PHOENIX – The major league season is but a week into the books and already, a traditional discourse has surfaced. Aside from talent, how will teams try and outsmart other teams and gain every advantage are paramount to their overall agenda.
Some have called this “style of play,” “team personality,” or “persona.” Most teams traverse a season undetected. It is uncommon for a team to define a particular “style” or a dynamic of play. In the case of the Arizona Diamondbacks, there may be a dividing line between all other clubs.
That’s because this team was built around speed and aggressive base running. With quickness in the outfield and a “green light” given, the Diamondbacks have forged a sense of purpose. Though the season is only a week old, there is a temptation to rush to judgment.
After their initial six games, Arizona was second in the majors with an average of 1.50 stolen bases per game. Only Baltimore (1.83 per game) had a higher percentage. That translates into taking an extra base and applying pressure on a defense in the manufacture of runs.
Before the Diamondbacks are anointed with a particular style and catalyst for potential success, there is caution.
“We knew this would be the identity of this team and a team which has a bunch of athletic ability,” said veteran Evan Longoria before the home opener on April 6. “A team identity happens naturally over the course of the year. With this team, that’s something that is built around that athleticism. It’s simple to see that that when we get those guys on base, our team goes.”
Over the past few years, general manager Mike Hazen, either by chance or design, forged a team of players willing to challenge and take chances. When confronted with a daring situation, the speed of outfielders Corbin Carroll, Alek Thomas, and Jake McCarthy is obvious.
The willingness to take the extra base, pressure opponents into critical mistakes, and take advantage of various circumstances around the diamond will likely separate the Diamondbacks from other clubs.
“We have many athletic players who are fun to play with and achieve success,” said Carroll before the home opener. “There’s a good vibe in here. I’m playing with guys who went with me through the system, and we dreamed of playing together at this level. Plus, there are guys in here I watched growing up, like Longoria. They can help provide direction and advice in the clubhouse.”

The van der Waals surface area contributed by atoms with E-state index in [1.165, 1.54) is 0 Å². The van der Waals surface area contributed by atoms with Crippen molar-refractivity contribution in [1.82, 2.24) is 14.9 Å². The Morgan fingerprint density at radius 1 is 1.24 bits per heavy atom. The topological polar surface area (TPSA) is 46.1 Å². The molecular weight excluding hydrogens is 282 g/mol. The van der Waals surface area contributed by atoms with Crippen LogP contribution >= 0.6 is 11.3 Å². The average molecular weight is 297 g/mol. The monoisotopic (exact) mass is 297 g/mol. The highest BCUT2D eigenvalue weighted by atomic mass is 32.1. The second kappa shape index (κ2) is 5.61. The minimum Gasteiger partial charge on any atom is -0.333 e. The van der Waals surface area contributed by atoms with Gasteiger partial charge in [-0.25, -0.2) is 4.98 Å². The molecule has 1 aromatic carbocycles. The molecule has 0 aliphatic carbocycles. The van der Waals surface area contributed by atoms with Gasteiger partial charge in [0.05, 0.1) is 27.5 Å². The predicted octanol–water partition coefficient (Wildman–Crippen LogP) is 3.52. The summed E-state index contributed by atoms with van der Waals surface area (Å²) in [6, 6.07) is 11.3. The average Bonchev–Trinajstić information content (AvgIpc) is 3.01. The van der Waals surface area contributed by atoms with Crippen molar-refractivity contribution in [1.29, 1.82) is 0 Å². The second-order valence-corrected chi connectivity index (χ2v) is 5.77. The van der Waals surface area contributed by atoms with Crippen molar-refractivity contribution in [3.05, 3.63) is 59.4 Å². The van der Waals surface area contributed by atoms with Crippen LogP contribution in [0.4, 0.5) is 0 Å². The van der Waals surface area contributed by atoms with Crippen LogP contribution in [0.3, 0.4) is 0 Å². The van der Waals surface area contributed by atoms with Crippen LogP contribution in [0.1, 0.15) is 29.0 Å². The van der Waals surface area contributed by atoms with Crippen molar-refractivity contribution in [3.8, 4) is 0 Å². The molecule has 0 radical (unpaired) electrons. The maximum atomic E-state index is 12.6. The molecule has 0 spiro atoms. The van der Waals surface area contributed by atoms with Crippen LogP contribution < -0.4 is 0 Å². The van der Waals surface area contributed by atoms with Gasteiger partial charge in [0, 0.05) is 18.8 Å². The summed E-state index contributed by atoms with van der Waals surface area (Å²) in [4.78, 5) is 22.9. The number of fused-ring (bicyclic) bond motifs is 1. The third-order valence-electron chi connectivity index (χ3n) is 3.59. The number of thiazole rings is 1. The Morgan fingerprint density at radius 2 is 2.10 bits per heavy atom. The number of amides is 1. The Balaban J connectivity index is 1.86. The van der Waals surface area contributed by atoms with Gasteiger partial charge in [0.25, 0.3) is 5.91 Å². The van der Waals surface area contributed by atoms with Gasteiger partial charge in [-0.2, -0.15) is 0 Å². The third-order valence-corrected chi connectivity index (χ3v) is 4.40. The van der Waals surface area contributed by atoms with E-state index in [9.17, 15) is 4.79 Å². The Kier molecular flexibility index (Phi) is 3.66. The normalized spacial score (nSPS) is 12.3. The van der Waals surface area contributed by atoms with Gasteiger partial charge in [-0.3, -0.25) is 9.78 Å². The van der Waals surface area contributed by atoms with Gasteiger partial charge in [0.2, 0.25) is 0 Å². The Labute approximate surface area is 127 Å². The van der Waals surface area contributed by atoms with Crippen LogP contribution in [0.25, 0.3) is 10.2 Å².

Opening night at Chase Field … If Diamondbacks rely on their athleticism and sense of daring, that approach was completely shut down on their opening night at home.
The Dodgers’ Dustin May, constantly throwing the upper 90s and hitting 100 on several occasions, kept the opportunistic Diamondbacks at arms’ length. Powered by a two-run third inning, May carried the Dodgers to a 5-2 victory before 48,034 in Chase Field.
The victim was Merrill Kelly, fresh off his two starts for Team USA in the recent World Baseball classic. In his two starts for 2023, Kelly is 0-1 with a 3.86 ERA, but not where he wants to beat this point.
“I definitely feel I’m not locked in and not cruising,” Kelly said after the home opener. “I’m definitely fighting myself on some mechanical stuff and some timing stuff. It’s only the first two games and we have a long way to go. With some pitches, I’m missing by just a hair and with others, in my mind, I’m missing by way too much. I’m mindful of not getting ahead of people and not throwing quality strikes when I need to do that. “
Kelly has an opportunity to right his ship next Tuesday night in Chase Field. That’s when he faces the Milwaukee Brewers and his third start of the season.
Welcome back … though he received boos because of sporting Dodger blue, David Peralta says he is in a good place. The veteran outfielder spent nine seasons with Diamondbacks and then was dealt to the Rays at the trade deadline a year. Signed as a free agent by the Dodgers over the winter, Peralta returned to Chase Field Thursday night and said it’s a different feeling now walking to the visitors’ clubhouse.
“It’s a little weird that I’m in this clubhouse and never here before,” he said before Thursday’s game. “It’s a lot of emotion and it’s the first time coming back since they traded me. But, it will be a special day for me.”
On Thursday night and his initial contest back in Chase Field, Peralta started in left and went 0-4. Still, his style of play and experience caught the attention of L.A. manager Dave Roberts, who lobbied for his services.
“(Peralta) brings energy, professionalism, and he’s just a lot of fun,” Roberts said. “He is infectious, and he’s been a great addition to our ball club. It’s much better seeing him in a Dodger jersey than a D-backs uniform. He plays every game like it’s his last, and I like that. There’s a fire that burns, and he’s an intelligent baseball player. He plays the game to win and not for himself. He is a very unselfish player.”
More with the Dodgers … the first home series of the season continues with the Dodgers. On Friday night look for lefty Madison Bumgarner (0-1, 11.25 ERA in 2023) to take on lefty Clayton Kershaw (1-0, 1.50). On Saturday, it’s Zack Davies (0-0, 1.80) opposing righty Noah Syndergaard (0-0, 1.50). For the finale on Sunday, it’s righty Ryne Nelson (0-0, 5.40) taking on right-hander Michael Grove (0-0, 6.75). Then, the Milwaukee Brewers move in for three on Monday, Tuesday and Wednesday.